Employees working in industries where exposure to irritating substances is common, should look to these four signs from industrial disease experts to minimise the risk of contracting occupational asthma.
There are currently 5.4 million people in the UK suffering from asthma, a condition that causes a sufferer’s airways to become irritated and constricted, making it harder to breathe. It is now more important than ever to understand how your job role or working conditions can affect your health.
Occupational asthma is an asthma that is caused by, or worsened by, exposure to substances in the workplace. The substances may cause asthma in one of three ways; an allergic reaction, an irritant reaction or a reaction which results in the build-up of naturally occurring chemicals, such as histamines in the lungs resulting in an asthma attack.
Neil McKinley, personal injury solicitor at JMP Solicitors, specialises in industrial disease cases including occupational related conditions, he said: “One of the most important steps you can take to reduce the occurrence of this breathing condition is to reduce your exposure to the triggers of occupational asthma.
“Risk of occupational asthma increases if you have existing allergies or asthma, or if allergies or asthma runs in the family. Smoking can also increase your risk of developing asthma if you are exposed to certain types of irritants.”
Here are the four signs you’re at risk of occupational asthma:
The industry you work in
It is possible to develop occupational asthma in almost any job role. But in some industries, there are certain positions that are classed as high-risk. For example, metal workers who may come into close contact with asthma producing substances like cobalt or nickel, or those who work in the food production and farming industry due to the exposure to milk/egg powders and cereal grains or those working with biofuels and chemicals in manufacturing processes.
Exposure to occupational asthma triggers
There are currently more than 250 workplace substances that have been identified as possible causes of occupational asthma. Exposure to these triggers can intensify asthma symptoms and cause occupational asthma to develop. There are numerous substances that can trigger the breathing condition:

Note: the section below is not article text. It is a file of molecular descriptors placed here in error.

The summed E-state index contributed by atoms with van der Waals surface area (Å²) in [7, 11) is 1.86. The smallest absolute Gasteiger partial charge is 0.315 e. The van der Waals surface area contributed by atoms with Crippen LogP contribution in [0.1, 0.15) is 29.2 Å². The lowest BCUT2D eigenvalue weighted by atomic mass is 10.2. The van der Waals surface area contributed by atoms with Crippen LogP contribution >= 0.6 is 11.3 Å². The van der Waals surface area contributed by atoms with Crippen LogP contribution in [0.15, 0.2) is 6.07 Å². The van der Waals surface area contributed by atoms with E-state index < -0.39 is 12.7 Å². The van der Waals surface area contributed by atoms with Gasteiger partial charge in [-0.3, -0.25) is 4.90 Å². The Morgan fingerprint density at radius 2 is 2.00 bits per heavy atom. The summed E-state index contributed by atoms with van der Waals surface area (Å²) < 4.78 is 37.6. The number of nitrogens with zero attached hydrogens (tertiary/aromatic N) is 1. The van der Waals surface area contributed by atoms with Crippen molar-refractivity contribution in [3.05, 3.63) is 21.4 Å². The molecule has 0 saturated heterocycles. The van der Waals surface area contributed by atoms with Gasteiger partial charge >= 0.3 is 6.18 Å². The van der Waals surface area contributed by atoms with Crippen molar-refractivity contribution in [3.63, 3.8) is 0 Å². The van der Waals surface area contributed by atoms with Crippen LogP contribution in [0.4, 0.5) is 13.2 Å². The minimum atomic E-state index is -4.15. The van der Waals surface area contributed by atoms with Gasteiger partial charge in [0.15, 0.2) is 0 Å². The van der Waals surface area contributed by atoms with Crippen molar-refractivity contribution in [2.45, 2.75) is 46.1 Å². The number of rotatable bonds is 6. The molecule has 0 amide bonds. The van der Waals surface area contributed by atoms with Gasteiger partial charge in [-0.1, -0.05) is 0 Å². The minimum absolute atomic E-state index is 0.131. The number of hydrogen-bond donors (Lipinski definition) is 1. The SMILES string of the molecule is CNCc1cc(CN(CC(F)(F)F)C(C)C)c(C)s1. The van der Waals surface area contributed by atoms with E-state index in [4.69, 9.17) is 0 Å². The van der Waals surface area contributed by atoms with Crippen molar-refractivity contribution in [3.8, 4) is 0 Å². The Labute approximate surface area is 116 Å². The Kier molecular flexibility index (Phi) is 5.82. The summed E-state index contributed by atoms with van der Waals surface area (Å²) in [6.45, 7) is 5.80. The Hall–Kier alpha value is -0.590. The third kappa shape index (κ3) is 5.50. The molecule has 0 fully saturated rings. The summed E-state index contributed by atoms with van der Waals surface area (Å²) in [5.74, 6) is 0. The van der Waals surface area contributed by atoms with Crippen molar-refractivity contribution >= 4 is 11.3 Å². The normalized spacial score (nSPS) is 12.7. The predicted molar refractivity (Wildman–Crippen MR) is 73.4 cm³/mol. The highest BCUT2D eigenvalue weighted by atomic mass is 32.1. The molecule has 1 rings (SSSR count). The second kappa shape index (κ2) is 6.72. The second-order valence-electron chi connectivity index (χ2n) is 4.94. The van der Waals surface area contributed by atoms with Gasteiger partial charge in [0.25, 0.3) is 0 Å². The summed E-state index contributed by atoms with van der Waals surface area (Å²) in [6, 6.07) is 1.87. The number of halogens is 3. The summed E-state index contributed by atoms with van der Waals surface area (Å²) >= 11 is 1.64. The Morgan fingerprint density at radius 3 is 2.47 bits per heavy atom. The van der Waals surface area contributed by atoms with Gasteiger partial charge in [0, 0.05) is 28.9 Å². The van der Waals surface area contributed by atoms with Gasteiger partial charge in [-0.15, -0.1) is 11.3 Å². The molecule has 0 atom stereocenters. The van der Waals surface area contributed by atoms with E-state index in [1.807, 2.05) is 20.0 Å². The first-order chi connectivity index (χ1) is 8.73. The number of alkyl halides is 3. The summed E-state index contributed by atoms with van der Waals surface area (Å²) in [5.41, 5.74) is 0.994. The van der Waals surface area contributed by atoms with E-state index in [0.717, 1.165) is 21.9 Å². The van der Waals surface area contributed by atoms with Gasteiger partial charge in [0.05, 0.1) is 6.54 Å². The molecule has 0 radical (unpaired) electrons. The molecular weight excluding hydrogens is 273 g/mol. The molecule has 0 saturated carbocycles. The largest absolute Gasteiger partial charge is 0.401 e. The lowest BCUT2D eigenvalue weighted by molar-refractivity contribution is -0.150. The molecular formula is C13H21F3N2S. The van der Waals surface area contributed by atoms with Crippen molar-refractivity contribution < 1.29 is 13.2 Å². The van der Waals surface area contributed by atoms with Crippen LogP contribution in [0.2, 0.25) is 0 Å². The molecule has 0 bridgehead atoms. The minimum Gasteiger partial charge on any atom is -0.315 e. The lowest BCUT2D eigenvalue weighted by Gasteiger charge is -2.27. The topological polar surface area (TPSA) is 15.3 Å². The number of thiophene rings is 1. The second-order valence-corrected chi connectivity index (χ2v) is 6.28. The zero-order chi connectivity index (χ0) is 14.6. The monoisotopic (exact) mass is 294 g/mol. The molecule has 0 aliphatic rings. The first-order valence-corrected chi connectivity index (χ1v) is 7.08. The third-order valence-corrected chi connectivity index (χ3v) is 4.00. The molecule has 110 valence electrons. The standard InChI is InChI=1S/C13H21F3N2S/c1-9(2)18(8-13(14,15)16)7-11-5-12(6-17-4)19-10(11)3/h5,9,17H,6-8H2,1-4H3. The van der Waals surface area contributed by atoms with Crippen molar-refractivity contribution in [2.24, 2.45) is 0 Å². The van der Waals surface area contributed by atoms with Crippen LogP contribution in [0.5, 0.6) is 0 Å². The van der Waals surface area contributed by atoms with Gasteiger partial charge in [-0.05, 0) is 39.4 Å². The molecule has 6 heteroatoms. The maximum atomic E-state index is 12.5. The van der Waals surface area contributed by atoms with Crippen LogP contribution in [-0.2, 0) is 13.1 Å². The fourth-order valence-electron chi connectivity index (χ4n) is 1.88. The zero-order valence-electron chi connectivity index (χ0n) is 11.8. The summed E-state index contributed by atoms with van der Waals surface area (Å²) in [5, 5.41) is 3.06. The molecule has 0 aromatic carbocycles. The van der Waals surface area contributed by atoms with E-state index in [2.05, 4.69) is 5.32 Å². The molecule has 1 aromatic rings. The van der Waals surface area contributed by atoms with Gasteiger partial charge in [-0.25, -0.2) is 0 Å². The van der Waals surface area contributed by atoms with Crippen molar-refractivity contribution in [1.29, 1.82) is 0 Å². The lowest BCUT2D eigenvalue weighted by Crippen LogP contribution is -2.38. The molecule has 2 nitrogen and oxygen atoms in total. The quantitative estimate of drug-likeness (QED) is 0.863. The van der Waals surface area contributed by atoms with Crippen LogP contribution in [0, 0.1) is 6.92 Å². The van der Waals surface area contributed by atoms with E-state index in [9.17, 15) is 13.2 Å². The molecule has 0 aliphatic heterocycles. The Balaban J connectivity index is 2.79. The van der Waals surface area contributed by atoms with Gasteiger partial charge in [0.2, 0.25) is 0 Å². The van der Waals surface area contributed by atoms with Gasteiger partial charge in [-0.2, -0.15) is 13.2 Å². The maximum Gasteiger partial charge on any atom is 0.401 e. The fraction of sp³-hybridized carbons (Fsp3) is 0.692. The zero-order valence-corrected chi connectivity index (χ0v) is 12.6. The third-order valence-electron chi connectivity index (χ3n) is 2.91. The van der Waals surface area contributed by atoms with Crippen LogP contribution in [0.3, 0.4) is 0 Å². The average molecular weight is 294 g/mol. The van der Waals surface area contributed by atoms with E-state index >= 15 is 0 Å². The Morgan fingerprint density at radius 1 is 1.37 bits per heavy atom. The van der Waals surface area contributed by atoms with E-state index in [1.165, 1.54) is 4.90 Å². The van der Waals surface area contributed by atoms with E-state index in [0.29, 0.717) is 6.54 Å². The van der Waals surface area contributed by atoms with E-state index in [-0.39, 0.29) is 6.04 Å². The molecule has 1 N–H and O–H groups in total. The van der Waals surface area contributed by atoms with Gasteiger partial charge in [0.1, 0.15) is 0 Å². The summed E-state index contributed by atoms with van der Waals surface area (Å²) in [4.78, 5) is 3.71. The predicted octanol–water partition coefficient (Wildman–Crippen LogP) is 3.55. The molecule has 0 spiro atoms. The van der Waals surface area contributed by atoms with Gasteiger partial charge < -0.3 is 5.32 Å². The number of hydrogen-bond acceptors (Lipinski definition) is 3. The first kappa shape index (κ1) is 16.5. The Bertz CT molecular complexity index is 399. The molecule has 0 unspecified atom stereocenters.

Grains, green coffee beans, and papain (an extract of papaya that may trigger a latex allergy)
Cotton, flax, and hemp dust, most commonly found in the textile industry
Metals such as platinum, chromium, nickel sulphate, and soldering fumes
Chemicals such as adhesives, shellac and lacquer, plastics, epoxy resins, carpeting, foam and rubber, insulation, dyes (textile workers), and enzymes in detergents
Proteins in animal hair and/or dander
Caustic acid, sulphuric acid, ethanol and biodiesel
Symptoms of occupational asthma often include general symptoms of an asthma attack such as coughing, wheezing, chest tightness, shortness of breath, and breathing difficulty. But symptoms can also include eye irritation, nasal congestion, and/or a runny nose.
It is also important to pay attention to the frequency of these symptoms too. If you notice that your asthma symptoms are worse on days that you work and then improve on days when you are at home for an extended period of time such as holidays and weekends then you may be suffering from occupational asthma.
Lack of appropriate equipment and training
The Health and Safety Executive (HSE) is a government agency that has created guidelines that determine acceptable levels of exposure to substances that may cause asthma. Employers are required to follow these rules and protect employees from the causes of occupational asthma and conditions that trigger symptoms of pre-existing asthma at work. There are also safety data sheets (SDS) to assist determination of the potential toxic exposure to possible irritants.